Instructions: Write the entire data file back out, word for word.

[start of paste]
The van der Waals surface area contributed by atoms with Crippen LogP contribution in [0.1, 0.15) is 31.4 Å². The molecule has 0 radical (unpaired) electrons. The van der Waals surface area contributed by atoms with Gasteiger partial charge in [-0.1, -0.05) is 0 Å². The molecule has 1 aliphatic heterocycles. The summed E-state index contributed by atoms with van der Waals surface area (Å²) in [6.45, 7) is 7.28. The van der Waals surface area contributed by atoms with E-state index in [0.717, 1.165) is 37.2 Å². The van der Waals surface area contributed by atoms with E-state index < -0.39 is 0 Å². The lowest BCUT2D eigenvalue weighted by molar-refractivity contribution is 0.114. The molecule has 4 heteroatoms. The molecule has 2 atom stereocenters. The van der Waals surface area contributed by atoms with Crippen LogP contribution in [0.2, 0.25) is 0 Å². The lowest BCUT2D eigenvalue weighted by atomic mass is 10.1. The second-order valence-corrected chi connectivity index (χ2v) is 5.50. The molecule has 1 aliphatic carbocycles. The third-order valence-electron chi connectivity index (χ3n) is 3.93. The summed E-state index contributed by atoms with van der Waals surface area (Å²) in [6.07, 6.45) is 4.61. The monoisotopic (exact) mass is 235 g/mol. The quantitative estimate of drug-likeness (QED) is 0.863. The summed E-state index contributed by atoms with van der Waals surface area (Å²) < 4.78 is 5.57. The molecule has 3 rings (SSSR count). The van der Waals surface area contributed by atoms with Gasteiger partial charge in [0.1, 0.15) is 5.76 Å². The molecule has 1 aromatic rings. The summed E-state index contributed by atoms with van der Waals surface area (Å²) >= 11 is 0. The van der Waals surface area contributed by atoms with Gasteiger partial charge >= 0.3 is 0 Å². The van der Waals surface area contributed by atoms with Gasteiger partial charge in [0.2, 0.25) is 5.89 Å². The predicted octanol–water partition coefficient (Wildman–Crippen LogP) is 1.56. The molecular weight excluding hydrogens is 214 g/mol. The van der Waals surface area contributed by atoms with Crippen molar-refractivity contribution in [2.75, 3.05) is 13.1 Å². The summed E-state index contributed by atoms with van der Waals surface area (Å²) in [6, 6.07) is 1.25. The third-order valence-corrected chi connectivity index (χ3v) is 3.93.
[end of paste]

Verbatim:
The van der Waals surface area contributed by atoms with Crippen LogP contribution in [0.1, 0.15) is 31.4 Å². The molecule has 0 radical (unpaired) electrons. The van der Waals surface area contributed by atoms with Gasteiger partial charge in [-0.1, -0.05) is 0 Å². The molecule has 1 aliphatic heterocycles. The summed E-state index contributed by atoms with van der Waals surface area (Å²) in [6.45, 7) is 7.28. The van der Waals surface area contributed by atoms with E-state index in [0.717, 1.165) is 37.2 Å². The van der Waals surface area contributed by atoms with E-state index < -0.39 is 0 Å². The lowest BCUT2D eigenvalue weighted by molar-refractivity contribution is 0.114. The molecule has 4 heteroatoms. The molecule has 2 atom stereocenters. The van der Waals surface area contributed by atoms with Crippen LogP contribution in [0.2, 0.25) is 0 Å². The lowest BCUT2D eigenvalue weighted by atomic mass is 10.1. The second-order valence-corrected chi connectivity index (χ2v) is 5.50. The molecule has 1 aliphatic carbocycles. The third-order valence-electron chi connectivity index (χ3n) is 3.93. The summed E-state index contributed by atoms with van der Waals surface area (Å²) in [6.07, 6.45) is 4.61. The monoisotopic (exact) mass is 235 g/mol. The quantitative estimate of drug-likeness (QED) is 0.863. The summed E-state index contributed by atoms with van der Waals surface area (Å²) < 4.78 is 5.57. The molecule has 3 rings (SSSR count). The van der Waals surface area contributed by atoms with Gasteiger partial charge in [0.1, 0.15) is 5.76 Å². The molecule has 1 aromatic rings. The summed E-state index contributed by atoms with van der Waals surface area (Å²) >= 11 is 0. The van der Waals surface area contributed by atoms with Gasteiger partial charge >= 0.3 is 0 Å². The van der Waals surface area contributed by atoms with Gasteiger partial charge in [0.2, 0.25) is 5.89 Å². The predicted octanol–water partition coefficient (Wildman–Crippen LogP) is 1.56. The molecular weight excluding hydrogens is 214 g/mol. The van der Waals surface area contributed by atoms with Crippen molar-refractivity contribution in [2.75, 3.05) is 13.1 Å². The summed E-state index contributed by atoms with van der Waals surface area (Å²) in [6, 6.07) is 1.25. The third-order valence-corrected chi connectivity index (χ3v) is 3.93.